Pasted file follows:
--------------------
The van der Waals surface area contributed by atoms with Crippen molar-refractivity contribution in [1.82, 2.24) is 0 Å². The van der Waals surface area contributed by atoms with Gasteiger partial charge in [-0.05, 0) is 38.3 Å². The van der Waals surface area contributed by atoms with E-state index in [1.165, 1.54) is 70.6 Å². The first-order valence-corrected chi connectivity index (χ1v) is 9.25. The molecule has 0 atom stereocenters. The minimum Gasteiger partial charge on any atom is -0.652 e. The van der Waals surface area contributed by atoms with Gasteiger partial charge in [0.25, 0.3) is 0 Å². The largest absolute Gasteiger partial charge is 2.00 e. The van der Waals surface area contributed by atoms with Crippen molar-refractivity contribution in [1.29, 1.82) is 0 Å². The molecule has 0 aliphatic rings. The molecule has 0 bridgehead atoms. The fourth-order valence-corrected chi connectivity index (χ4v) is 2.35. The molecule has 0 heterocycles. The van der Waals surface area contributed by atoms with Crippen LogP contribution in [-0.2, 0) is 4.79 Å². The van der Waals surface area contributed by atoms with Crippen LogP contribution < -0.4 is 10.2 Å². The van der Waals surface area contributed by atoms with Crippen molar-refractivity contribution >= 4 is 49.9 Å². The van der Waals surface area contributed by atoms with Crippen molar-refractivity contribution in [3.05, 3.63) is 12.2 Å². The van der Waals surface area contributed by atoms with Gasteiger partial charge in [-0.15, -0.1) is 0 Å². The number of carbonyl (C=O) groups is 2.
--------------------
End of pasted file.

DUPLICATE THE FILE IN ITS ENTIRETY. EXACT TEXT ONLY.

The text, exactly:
The van der Waals surface area contributed by atoms with Crippen molar-refractivity contribution in [1.82, 2.24) is 0 Å². The van der Waals surface area contributed by atoms with Gasteiger partial charge in [-0.05, 0) is 38.3 Å². The van der Waals surface area contributed by atoms with E-state index in [1.165, 1.54) is 70.6 Å². The first-order valence-corrected chi connectivity index (χ1v) is 9.25. The molecule has 0 atom stereocenters. The minimum Gasteiger partial charge on any atom is -0.652 e. The van der Waals surface area contributed by atoms with Gasteiger partial charge in [0.25, 0.3) is 0 Å². The largest absolute Gasteiger partial charge is 2.00 e. The van der Waals surface area contributed by atoms with Crippen molar-refractivity contribution in [1.29, 1.82) is 0 Å². The molecule has 0 aliphatic rings. The molecule has 0 bridgehead atoms. The fourth-order valence-corrected chi connectivity index (χ4v) is 2.35. The molecule has 0 heterocycles. The van der Waals surface area contributed by atoms with Crippen LogP contribution in [-0.2, 0) is 4.79 Å². The van der Waals surface area contributed by atoms with Crippen LogP contribution < -0.4 is 10.2 Å². The van der Waals surface area contributed by atoms with Crippen molar-refractivity contribution >= 4 is 49.9 Å². The van der Waals surface area contributed by atoms with Crippen molar-refractivity contribution in [3.05, 3.63) is 12.2 Å². The van der Waals surface area contributed by atoms with Gasteiger partial charge in [-0.15, -0.1) is 0 Å². The number of carbonyl (C=O) groups is 2.